The lovable bugs!

The lovable bugs!

If you could design a room for a person of your choice, who would it be, and what room/scheme would you propose?

I’d really like the chance to design a kids bedroom! As I mentioned earlier, I like to add playful elements to my schemes, but you can really go all out silly for a little person! There are also a lot of problems to solve like coming up with clever storage ideas and multi-purpose furniture to keep both child and parent happy, which is something I’d really enjoy!

What has life been like for you since the show was recorded?

Since recording the show, I’m still working as a freelance portrait artist and fashion designer, but I’ve thrown myself even deeper into my design work and started yet another project, Ree-Doo, using all kinds of recycled materials to create hand printed textiles homewares, unique paper cuts and much more!
I’ve always loved the feeling of creating something beautiful and desirable from something plain or unwanted but it’s even better to create those things for other people and spread the joy a little!

Lucy Pass

Are you still wanting to work in interior design?

I would definitely still love to work in interior design! The experience of working with a real client was really valuable and so gratifying; I’d jump at the chance to do it again! I’d also really like the opportunity to take my textiles and homewares design further and design a full range of wallpapers, fabrics and accessories!

What 3 pieces of advice would you give to anyone who is interested in becoming an interior designer?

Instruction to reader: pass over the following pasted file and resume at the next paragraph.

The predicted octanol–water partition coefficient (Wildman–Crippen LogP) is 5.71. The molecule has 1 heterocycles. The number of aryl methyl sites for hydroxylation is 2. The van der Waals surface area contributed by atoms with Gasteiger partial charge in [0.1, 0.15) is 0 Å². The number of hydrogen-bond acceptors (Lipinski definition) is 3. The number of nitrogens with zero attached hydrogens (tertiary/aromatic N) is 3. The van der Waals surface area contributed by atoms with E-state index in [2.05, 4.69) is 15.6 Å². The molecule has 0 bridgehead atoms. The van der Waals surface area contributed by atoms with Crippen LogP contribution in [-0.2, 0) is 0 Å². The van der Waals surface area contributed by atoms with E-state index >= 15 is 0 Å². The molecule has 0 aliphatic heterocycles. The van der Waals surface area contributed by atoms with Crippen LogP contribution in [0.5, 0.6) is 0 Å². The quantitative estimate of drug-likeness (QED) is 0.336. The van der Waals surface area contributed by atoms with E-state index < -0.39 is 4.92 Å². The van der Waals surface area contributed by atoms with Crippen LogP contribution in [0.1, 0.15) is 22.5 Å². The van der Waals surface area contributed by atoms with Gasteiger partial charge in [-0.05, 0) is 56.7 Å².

I’ve only had a small taste of the interior design world from appearing on The Great Interior Design Challenge, but drawing on experience from my work as a freelance artist and designer, working to all kinds of briefs; here’s my two cents!

  1. Communicate – I think good communication is the most important skill to have. Your ideas may be brilliant, if you can’t communicate them to your client, then you may as well go home! Explain yourself fully and listen to your client. The rest will follow much more smoothly!
  2. Do your research – Don’t turn up with half-baked ideas and plans. Know exactly what you’re going to do and how you’re going to do it. There will inevitably be other problems that raise their ugly heads along the way, so you’ll thank yourself for having everything else planned out first, giving you the brain capacity to think on your feet!
  3. Be confident, but stay flexible – Confidence is key! If you are confident, then your client will be too! However, don’t let confidence slip into stubbornness. It’s okay to bend and compromise. Work as a team – After all, you want your client to be happy with the finished result!

How can we find you online (and off?):

I have various projects, businesses and fingers in pies, so bear with…

Lucy Pass – Freelance Portrait Artist
website: www.lucy-pass.com
facebook: https://www.facebook.com/LucyPassArtist

Lucy Pass portrait painting

Little Lost Soul – Artisan clothing, accessories & homeware
website: www.littlelostsoul.com